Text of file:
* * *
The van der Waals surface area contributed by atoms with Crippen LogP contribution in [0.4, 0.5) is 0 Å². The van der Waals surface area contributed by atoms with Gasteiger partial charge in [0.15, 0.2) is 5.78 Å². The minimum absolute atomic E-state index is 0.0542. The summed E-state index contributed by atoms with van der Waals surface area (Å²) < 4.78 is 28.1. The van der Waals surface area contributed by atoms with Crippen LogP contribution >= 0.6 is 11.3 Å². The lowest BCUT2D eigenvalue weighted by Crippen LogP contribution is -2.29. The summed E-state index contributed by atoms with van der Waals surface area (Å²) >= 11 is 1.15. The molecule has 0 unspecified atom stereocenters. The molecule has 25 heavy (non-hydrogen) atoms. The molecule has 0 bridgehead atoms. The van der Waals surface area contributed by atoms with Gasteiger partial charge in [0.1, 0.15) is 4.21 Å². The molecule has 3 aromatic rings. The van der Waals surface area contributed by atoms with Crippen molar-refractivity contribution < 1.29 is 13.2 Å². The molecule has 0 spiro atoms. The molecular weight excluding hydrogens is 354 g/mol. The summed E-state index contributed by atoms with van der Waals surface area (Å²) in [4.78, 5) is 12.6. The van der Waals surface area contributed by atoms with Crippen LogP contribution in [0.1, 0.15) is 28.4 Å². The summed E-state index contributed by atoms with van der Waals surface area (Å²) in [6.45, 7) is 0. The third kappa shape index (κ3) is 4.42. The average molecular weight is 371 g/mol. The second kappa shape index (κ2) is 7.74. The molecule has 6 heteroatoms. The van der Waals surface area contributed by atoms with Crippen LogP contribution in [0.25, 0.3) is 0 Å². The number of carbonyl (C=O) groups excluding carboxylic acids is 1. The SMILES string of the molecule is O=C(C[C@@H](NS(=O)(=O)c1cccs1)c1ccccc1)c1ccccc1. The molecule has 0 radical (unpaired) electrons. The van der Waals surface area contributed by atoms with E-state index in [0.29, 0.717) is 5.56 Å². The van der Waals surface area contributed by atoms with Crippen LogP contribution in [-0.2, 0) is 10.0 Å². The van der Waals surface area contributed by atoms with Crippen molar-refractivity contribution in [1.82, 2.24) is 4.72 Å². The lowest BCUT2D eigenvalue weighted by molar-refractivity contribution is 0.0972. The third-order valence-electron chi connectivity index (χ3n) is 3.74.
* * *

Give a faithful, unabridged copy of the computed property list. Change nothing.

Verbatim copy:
The van der Waals surface area contributed by atoms with Crippen LogP contribution in [0.4, 0.5) is 0 Å². The van der Waals surface area contributed by atoms with Gasteiger partial charge in [0.15, 0.2) is 5.78 Å². The minimum absolute atomic E-state index is 0.0542. The summed E-state index contributed by atoms with van der Waals surface area (Å²) < 4.78 is 28.1. The van der Waals surface area contributed by atoms with Crippen LogP contribution >= 0.6 is 11.3 Å². The lowest BCUT2D eigenvalue weighted by Crippen LogP contribution is -2.29. The summed E-state index contributed by atoms with van der Waals surface area (Å²) >= 11 is 1.15. The molecule has 0 unspecified atom stereocenters. The molecule has 25 heavy (non-hydrogen) atoms. The molecule has 0 bridgehead atoms. The van der Waals surface area contributed by atoms with Gasteiger partial charge in [0.1, 0.15) is 4.21 Å². The molecule has 3 aromatic rings. The van der Waals surface area contributed by atoms with Crippen molar-refractivity contribution < 1.29 is 13.2 Å². The molecule has 0 spiro atoms. The molecular weight excluding hydrogens is 354 g/mol. The summed E-state index contributed by atoms with van der Waals surface area (Å²) in [4.78, 5) is 12.6. The van der Waals surface area contributed by atoms with Crippen LogP contribution in [0.1, 0.15) is 28.4 Å². The summed E-state index contributed by atoms with van der Waals surface area (Å²) in [6.45, 7) is 0. The third kappa shape index (κ3) is 4.42. The average molecular weight is 371 g/mol. The second kappa shape index (κ2) is 7.74. The molecule has 6 heteroatoms. The van der Waals surface area contributed by atoms with Crippen LogP contribution in [0.25, 0.3) is 0 Å². The number of carbonyl (C=O) groups excluding carboxylic acids is 1. The SMILES string of the molecule is O=C(C[C@@H](NS(=O)(=O)c1cccs1)c1ccccc1)c1ccccc1. The molecule has 0 radical (unpaired) electrons. The van der Waals surface area contributed by atoms with E-state index in [0.29, 0.717) is 5.56 Å². The van der Waals surface area contributed by atoms with Crippen LogP contribution in [-0.2, 0) is 10.0 Å². The van der Waals surface area contributed by atoms with Crippen molar-refractivity contribution in [1.82, 2.24) is 4.72 Å². The lowest BCUT2D eigenvalue weighted by molar-refractivity contribution is 0.0972. The third-order valence-electron chi connectivity index (χ3n) is 3.74.